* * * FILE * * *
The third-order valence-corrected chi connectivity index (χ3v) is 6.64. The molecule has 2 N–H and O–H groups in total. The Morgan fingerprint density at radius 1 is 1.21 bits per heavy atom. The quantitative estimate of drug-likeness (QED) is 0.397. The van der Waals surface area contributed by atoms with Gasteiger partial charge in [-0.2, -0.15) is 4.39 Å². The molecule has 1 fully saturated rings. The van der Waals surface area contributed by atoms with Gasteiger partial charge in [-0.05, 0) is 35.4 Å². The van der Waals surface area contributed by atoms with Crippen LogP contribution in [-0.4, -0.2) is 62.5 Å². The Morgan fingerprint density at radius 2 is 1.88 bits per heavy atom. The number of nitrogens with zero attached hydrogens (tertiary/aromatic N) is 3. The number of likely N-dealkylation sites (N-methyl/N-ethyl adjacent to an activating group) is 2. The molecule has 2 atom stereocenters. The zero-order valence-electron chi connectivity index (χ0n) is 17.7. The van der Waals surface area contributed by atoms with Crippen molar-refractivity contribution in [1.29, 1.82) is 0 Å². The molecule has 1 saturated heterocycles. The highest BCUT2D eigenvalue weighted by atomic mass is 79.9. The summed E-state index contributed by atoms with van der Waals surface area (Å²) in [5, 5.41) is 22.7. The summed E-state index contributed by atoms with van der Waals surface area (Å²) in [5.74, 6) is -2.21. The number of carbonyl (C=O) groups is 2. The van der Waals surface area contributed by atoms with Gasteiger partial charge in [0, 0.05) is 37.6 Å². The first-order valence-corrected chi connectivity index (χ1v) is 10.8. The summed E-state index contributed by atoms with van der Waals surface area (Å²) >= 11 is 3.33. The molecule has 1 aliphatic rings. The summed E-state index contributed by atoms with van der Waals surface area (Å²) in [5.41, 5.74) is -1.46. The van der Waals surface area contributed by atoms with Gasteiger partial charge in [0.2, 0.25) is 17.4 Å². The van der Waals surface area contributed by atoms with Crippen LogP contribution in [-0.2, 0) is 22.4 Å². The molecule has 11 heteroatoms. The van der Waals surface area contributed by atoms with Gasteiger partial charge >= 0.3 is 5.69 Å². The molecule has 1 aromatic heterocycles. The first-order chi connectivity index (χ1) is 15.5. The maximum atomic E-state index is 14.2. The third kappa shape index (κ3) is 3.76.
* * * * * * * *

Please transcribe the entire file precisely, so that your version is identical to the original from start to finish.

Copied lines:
The third-order valence-corrected chi connectivity index (χ3v) is 6.64. The molecule has 2 N–H and O–H groups in total. The Morgan fingerprint density at radius 1 is 1.21 bits per heavy atom. The quantitative estimate of drug-likeness (QED) is 0.397. The van der Waals surface area contributed by atoms with Gasteiger partial charge in [-0.2, -0.15) is 4.39 Å². The molecule has 1 fully saturated rings. The van der Waals surface area contributed by atoms with Gasteiger partial charge in [-0.05, 0) is 35.4 Å². The van der Waals surface area contributed by atoms with Crippen LogP contribution in [-0.4, -0.2) is 62.5 Å². The Morgan fingerprint density at radius 2 is 1.88 bits per heavy atom. The number of nitrogens with zero attached hydrogens (tertiary/aromatic N) is 3. The number of likely N-dealkylation sites (N-methyl/N-ethyl adjacent to an activating group) is 2. The molecule has 2 atom stereocenters. The zero-order valence-electron chi connectivity index (χ0n) is 17.7. The van der Waals surface area contributed by atoms with Crippen molar-refractivity contribution in [1.29, 1.82) is 0 Å². The molecule has 1 saturated heterocycles. The highest BCUT2D eigenvalue weighted by atomic mass is 79.9. The summed E-state index contributed by atoms with van der Waals surface area (Å²) in [5, 5.41) is 22.7. The summed E-state index contributed by atoms with van der Waals surface area (Å²) in [5.74, 6) is -2.21. The number of carbonyl (C=O) groups is 2. The van der Waals surface area contributed by atoms with Gasteiger partial charge in [0, 0.05) is 37.6 Å². The first-order valence-corrected chi connectivity index (χ1v) is 10.8. The summed E-state index contributed by atoms with van der Waals surface area (Å²) >= 11 is 3.33. The molecule has 1 aliphatic rings. The summed E-state index contributed by atoms with van der Waals surface area (Å²) in [5.41, 5.74) is -1.46. The van der Waals surface area contributed by atoms with Gasteiger partial charge in [0.2, 0.25) is 17.4 Å². The van der Waals surface area contributed by atoms with Crippen LogP contribution in [-0.2, 0) is 22.4 Å². The molecule has 11 heteroatoms. The van der Waals surface area contributed by atoms with Gasteiger partial charge >= 0.3 is 5.69 Å². The molecule has 1 aromatic heterocycles. The first-order chi connectivity index (χ1) is 15.5. The maximum atomic E-state index is 14.2. The third kappa shape index (κ3) is 3.76.